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Can Volkswagen’s reputation come back from the dark side?

During Toyota’s global recall over accelerator pedal issues some years ago, I expressed the view that it was not a total disaster. Having customers come back into the dealer network gave the opportunity to re-engage and, if done properly, presented an opportunity to begin building new relationships.  

Over the years, car companies have made mistakes –some through a lack of oversight and poor management,  some by unexpected technical problems. These incidents may lead to a loss of confidence in the manufacturer, but there was always the underlying belief that these mistakes were just that – they were not done intentionally.   

Jim Saker

Professor Jim Saker is
director of the Centre for
Automotive Management
at Loughborough
University’s Business
School and an
AM Awards judge.
He has been involved
in the automotive
industry for more
than 20 years.

 

 

Even when car manufacturers have been fined for overstating performance, this could be put down to over-zealous marketing and the misinterpretation of data.

 

The damage to the VW brand will be enormous

The case of Volkswagen and the emissions issue is fundamentally different.  

Martin Winterkorn’s admission that the company deliberately fitted ‘defeat device’ software to falsify test results in both the US and Europe takes the issue of trust to a different level. The admission that this happened across Volkswagen Group raises major problems for Audi, Skoda and Seat. At the time of writing, other car companies are being looked at, but nothing as yet has been alleged.

The problem with this situation is that potentially everyone loses except for the lawyers. Volkswagen will quite justifiably lose out heavily through fines and compensation.  One suspects that the damage to the brand will be enormous.  

When Gerald Ratner announced at an Institute of Directors conference that one of his jewellery company's products, a decanter, was ‘total crap’, there was no coming back. The public felt betrayed and there was a reluctance to believe in the brand again.

The fact that VW has quite openly admitted to trying to dupe legislators as well as the general public is devastating. If this were a smaller company, it could be fatal. In the scheme of things, Volkswagen is too big to fail.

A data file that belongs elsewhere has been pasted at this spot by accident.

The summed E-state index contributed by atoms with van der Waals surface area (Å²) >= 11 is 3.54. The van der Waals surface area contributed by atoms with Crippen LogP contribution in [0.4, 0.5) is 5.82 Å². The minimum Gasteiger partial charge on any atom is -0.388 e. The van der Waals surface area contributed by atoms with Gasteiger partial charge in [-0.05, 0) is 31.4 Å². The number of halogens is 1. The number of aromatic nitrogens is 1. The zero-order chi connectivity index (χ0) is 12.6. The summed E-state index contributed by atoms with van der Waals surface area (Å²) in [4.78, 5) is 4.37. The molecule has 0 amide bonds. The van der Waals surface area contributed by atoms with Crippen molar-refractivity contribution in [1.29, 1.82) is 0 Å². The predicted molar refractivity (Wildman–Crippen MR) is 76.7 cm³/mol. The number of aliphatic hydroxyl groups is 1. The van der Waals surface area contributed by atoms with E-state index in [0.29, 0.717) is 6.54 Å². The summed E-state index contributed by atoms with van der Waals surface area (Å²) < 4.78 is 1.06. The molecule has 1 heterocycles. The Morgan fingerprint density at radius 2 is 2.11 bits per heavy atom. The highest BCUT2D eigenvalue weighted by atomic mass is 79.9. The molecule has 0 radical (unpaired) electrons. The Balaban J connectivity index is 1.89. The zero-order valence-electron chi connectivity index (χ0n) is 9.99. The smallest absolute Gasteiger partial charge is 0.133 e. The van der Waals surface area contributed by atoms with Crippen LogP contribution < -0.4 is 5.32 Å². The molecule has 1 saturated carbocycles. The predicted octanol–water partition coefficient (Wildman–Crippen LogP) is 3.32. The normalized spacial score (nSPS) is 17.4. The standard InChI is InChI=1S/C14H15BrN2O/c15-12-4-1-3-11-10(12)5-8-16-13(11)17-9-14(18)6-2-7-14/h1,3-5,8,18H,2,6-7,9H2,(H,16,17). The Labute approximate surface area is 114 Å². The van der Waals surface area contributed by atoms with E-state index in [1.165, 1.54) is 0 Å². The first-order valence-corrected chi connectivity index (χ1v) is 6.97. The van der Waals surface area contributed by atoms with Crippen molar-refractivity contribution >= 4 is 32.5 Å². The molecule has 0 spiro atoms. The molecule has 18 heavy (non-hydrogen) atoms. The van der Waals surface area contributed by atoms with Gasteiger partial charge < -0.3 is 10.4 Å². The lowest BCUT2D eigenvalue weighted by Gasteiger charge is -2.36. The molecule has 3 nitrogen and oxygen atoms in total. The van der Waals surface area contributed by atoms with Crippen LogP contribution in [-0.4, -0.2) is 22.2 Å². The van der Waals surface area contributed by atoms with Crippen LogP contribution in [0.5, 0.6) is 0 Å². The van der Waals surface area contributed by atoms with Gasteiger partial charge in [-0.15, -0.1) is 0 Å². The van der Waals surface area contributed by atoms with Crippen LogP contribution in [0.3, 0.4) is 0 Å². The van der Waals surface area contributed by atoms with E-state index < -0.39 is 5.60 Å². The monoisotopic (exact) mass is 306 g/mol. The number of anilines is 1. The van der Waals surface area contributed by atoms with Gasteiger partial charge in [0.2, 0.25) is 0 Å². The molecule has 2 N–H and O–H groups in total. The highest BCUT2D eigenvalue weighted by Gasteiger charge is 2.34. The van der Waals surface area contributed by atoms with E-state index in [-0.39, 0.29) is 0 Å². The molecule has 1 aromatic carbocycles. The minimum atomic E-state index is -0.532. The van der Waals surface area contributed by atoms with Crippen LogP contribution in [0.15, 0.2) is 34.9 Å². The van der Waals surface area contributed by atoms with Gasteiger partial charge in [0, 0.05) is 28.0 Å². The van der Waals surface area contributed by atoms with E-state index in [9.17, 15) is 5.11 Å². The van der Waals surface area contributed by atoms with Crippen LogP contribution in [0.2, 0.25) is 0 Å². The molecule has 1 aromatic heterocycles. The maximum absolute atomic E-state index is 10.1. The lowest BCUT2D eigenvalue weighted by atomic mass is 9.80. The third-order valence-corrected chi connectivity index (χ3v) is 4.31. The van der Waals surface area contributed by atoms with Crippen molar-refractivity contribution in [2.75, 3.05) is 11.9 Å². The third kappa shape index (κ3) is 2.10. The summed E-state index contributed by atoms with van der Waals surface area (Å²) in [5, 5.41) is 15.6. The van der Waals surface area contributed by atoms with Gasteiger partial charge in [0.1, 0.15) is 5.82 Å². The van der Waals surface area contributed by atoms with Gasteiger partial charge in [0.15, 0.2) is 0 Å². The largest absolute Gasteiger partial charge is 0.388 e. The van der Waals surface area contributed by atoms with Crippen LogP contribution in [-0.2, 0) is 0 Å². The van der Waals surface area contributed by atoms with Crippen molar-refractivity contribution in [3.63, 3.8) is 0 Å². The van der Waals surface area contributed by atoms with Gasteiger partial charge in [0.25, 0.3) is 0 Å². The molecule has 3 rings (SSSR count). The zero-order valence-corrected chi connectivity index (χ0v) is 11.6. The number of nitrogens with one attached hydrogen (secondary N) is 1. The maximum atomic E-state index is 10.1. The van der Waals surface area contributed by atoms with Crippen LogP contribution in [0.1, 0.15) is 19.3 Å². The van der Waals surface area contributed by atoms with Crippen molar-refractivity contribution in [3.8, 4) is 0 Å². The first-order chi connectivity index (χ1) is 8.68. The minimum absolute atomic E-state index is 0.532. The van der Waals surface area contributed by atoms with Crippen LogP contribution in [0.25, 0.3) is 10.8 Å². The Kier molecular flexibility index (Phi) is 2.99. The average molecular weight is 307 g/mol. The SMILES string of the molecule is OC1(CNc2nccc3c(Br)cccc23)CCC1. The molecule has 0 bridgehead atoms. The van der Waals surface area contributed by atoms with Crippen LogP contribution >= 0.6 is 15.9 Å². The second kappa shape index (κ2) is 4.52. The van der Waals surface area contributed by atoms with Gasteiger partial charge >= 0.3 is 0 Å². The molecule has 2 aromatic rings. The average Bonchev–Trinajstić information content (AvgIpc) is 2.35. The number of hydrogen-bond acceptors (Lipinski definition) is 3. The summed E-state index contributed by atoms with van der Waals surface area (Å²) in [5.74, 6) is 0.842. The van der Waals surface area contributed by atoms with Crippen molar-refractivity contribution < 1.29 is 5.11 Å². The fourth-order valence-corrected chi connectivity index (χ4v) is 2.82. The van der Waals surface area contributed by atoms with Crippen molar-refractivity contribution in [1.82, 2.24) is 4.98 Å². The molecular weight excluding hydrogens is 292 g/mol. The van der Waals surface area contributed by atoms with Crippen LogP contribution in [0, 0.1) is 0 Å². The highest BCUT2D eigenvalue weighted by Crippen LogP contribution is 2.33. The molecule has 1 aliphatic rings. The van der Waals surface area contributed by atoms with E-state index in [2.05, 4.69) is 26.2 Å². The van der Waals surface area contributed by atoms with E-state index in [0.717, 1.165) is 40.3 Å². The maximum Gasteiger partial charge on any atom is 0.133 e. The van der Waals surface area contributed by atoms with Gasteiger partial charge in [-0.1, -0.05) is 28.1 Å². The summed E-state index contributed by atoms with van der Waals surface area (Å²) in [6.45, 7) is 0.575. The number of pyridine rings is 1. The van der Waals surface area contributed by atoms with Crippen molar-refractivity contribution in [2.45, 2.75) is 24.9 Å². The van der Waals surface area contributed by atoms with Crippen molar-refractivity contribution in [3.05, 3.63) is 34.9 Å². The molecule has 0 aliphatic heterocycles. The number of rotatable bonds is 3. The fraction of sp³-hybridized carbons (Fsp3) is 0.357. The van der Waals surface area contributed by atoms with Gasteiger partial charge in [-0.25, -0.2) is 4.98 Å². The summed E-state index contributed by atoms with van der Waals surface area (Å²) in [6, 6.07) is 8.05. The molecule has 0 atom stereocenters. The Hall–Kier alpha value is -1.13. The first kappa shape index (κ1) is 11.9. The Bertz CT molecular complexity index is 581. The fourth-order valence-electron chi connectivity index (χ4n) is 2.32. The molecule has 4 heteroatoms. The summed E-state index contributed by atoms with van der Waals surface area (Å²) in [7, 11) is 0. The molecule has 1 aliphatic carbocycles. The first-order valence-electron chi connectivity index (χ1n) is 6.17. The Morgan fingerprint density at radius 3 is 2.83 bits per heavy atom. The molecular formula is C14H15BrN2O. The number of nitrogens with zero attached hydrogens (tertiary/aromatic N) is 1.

The problem is that the reputational damage occurs not only at the manufacturer level, but also across the industry as a whole. In the minds of the general public is the nagging question ‘if they have done it, who else is at it?’

 

“It is particularly disappointing that the retail automotive sector is once again being dragged down in public opinion. We may have buried Arthur Daley, but he has re-emerged with a German accent”

The public bought cars based on information provided by the manufacturer, but those cars were delivered face-to-face by dealer staff.

In apologising for the actions of the company, Winterkorn  talked about a breaking of trust, particularly with consumers, but failed to highlight the breaking of trust with its dealer network.

In reality, it’s the dealers that potentially suffer more than the public. With such a high percentage of new cars being bought on PCPs, the consumer has an opt-out at the end of the scheme. The dealer does not have that option.

Many dealers have invested heavily in VW Group franchises to ensure they meet the exacting retail standards of the manufacturer. They will now be faced with potentially declining residual values on VW diesels, coupled with a major task in rebuilding confidence in their customer base.  

Although dealers are currently arguing that consumers realise it is the manufacturer who is at fault and not them, I believe they are looking at the situation with rose-tinted spectacles. The dealer is seen as the representative of the manufacturer and has the tainted brand above their door.

From a consumer’s point of view, can they now trust anything said by the dealer? How do they know that the information is correct?

Other car companies will be scrutinising themselves

It is particularly disappointing that the retail automotive sector has made tremendous leaps in professionalising its approach and is once again being dragged down in public opinion. We may have buried Arthur Daley, but he has re-emerged with a German accent.  

 

It is also ironic that one of the most successful adverts produced by Greenpeace was their send-up of VW’s Darth Vader advert, where they portrayed the world being under attack from the CO2 emissions of the car company.  Although it was dismissed at the time, it now has a ring of truth far greater than I suspect even Greenpeace expected.

Whatever charges are brought against VW and its senior management, a bond of trust has been broken. The customer trusted the dealer and the dealer trusted and invested in the VW brand.
Other companies will be looking very closely at their operations and I am sure will be taking remedial action to ensure they comply with the both the legislation and the spirit of the law.

It has taken more than 70 years to build a global brand that was trusted and respected throughout the world. The breaking of trust and the damage to the brand it will cause could potentially last longer than Martin Winterkorn’s €28 million pension pot.

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